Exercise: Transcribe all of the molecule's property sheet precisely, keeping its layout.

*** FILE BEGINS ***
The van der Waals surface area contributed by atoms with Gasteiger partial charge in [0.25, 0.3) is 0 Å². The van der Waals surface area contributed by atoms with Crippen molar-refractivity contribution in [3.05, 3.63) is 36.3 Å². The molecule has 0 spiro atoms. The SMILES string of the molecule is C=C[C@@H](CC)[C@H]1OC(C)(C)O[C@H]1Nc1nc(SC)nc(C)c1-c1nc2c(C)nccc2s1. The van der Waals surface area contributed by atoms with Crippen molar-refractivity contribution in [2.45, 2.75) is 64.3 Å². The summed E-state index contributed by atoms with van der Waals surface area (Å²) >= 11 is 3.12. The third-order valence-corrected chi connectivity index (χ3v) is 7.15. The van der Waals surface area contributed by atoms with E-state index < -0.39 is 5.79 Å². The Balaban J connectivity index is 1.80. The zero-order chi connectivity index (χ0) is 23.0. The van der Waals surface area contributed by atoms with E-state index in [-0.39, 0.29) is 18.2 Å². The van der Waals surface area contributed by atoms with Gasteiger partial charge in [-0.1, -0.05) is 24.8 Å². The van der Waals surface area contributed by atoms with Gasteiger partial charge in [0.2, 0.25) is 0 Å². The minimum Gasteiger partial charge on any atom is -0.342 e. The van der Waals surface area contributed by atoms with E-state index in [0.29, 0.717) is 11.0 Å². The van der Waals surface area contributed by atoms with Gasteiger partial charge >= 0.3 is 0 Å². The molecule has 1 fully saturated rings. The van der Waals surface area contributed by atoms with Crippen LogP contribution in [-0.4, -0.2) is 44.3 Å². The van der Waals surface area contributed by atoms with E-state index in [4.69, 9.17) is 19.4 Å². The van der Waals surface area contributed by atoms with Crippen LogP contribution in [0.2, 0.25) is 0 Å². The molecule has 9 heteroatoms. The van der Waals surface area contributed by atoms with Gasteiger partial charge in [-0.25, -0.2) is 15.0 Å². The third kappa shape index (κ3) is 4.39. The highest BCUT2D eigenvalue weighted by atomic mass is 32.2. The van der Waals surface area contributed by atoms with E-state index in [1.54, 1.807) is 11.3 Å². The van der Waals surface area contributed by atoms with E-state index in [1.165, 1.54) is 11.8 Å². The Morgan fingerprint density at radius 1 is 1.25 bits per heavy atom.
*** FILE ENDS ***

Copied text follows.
The van der Waals surface area contributed by atoms with Gasteiger partial charge in [0.25, 0.3) is 0 Å². The van der Waals surface area contributed by atoms with Crippen molar-refractivity contribution in [3.05, 3.63) is 36.3 Å². The molecule has 0 spiro atoms. The SMILES string of the molecule is C=C[C@@H](CC)[C@H]1OC(C)(C)O[C@H]1Nc1nc(SC)nc(C)c1-c1nc2c(C)nccc2s1. The van der Waals surface area contributed by atoms with Crippen molar-refractivity contribution in [2.45, 2.75) is 64.3 Å². The summed E-state index contributed by atoms with van der Waals surface area (Å²) >= 11 is 3.12. The third-order valence-corrected chi connectivity index (χ3v) is 7.15. The van der Waals surface area contributed by atoms with E-state index < -0.39 is 5.79 Å². The Balaban J connectivity index is 1.80. The zero-order chi connectivity index (χ0) is 23.0. The van der Waals surface area contributed by atoms with E-state index in [-0.39, 0.29) is 18.2 Å². The van der Waals surface area contributed by atoms with Gasteiger partial charge in [-0.1, -0.05) is 24.8 Å². The van der Waals surface area contributed by atoms with Gasteiger partial charge in [0.2, 0.25) is 0 Å². The minimum Gasteiger partial charge on any atom is -0.342 e. The van der Waals surface area contributed by atoms with E-state index in [0.29, 0.717) is 11.0 Å². The van der Waals surface area contributed by atoms with Gasteiger partial charge >= 0.3 is 0 Å². The molecule has 1 fully saturated rings. The van der Waals surface area contributed by atoms with Crippen LogP contribution in [-0.4, -0.2) is 44.3 Å². The van der Waals surface area contributed by atoms with E-state index in [4.69, 9.17) is 19.4 Å². The van der Waals surface area contributed by atoms with Crippen LogP contribution in [0.2, 0.25) is 0 Å². The molecule has 9 heteroatoms. The van der Waals surface area contributed by atoms with Gasteiger partial charge in [-0.25, -0.2) is 15.0 Å². The third kappa shape index (κ3) is 4.39. The highest BCUT2D eigenvalue weighted by atomic mass is 32.2. The van der Waals surface area contributed by atoms with E-state index in [1.54, 1.807) is 11.3 Å². The van der Waals surface area contributed by atoms with E-state index in [1.165, 1.54) is 11.8 Å². The Morgan fingerprint density at radius 1 is 1.25 bits per heavy atom.